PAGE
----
Carey’s contribution was driven by a pragmatic concern for the role of communication in community and democracy. Influenced by the anthropological semiotics of Clifford Geertz and the materialist history of Harold Innis, Carey’s research examined the ways in which the social appropriation of various technologies (e.g., the telegraph, railroads) and of cultural forms (e.g., journalism, the novel) gave expression to, shaped, and sometimes undermined the maps of meaning, modes of belonging, and structures of experience that are shared across culture, including not least people’s experience of themselves in social space and time. Carey described culture as the symbolic realm through which human beings create representations of reality, and then live within those representations. He took the fundamental challenge facing cultural studies to be the growing influence of science as a model of research, embodied, for example, in a transmission view of communication as opposed to his own ritual view. Carey argued that a reduction of human reality to the parameters of scientific knowledge was partly to blame for the growing weakness both of a sense of community and of a commitment to democracy in the United States. A consistent underlying theme in his work, which became more evident toward the end of his career, was the historical processes by which societies themselves are made, unmade, and remade. He was particularly concerned with how the university was giving up its critical role in describing and judging larger social and cultural changes.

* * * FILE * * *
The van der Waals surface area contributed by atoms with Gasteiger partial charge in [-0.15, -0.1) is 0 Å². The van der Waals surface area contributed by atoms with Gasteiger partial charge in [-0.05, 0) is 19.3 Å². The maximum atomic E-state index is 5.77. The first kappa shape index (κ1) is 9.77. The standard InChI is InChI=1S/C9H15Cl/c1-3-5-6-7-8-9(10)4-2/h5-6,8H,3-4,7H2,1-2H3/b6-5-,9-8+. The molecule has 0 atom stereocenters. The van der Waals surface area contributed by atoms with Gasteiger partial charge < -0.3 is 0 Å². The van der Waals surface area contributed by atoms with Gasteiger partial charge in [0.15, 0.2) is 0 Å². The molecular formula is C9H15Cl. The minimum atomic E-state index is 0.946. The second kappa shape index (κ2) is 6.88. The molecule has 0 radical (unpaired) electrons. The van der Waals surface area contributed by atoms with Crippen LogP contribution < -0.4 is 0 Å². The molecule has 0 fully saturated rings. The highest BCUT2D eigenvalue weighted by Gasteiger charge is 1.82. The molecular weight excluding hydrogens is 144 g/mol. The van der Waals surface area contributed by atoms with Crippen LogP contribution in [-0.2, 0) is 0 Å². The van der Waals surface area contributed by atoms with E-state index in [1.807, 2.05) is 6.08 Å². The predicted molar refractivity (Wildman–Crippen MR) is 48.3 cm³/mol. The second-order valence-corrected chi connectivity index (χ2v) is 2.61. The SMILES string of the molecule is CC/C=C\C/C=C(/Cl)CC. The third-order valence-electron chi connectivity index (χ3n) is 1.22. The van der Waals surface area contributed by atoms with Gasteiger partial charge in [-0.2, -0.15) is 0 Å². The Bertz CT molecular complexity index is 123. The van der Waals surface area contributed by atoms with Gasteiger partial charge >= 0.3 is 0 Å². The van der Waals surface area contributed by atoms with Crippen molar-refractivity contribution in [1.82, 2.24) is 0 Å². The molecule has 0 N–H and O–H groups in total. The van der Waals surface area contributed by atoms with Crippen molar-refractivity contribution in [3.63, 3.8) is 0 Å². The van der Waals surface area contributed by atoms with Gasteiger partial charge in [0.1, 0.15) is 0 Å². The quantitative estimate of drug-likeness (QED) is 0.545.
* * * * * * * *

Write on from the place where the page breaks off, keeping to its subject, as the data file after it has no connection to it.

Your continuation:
Hall’s work began from an ambivalent relation to Marxism, and was also influenced by poststructuralism and postmodern materialism, especially as represented by Jacques Derrida and Michel Foucault. Hall’s research has moved from analyses of the ideological messages of media content to broader accounts of the active cultural agency of media audiences and their symbolic resistance, as stated in his encoding–decoding model of communication. While continuing to explore more complex, circulatory models of the production and consumption of culture, his major writings since the 1980s have focused on the reorganization of national politics and the rise of a new conservatism in Britain. Theorizing such political developments as cultural struggles for hegemony over the definition of “the popular,” Hall’s attention was turned to identities and subjectivities (particularly aspects of race and ethnicity), again not as analytical categories regarding individuals, but as dimensions of culture and society as such.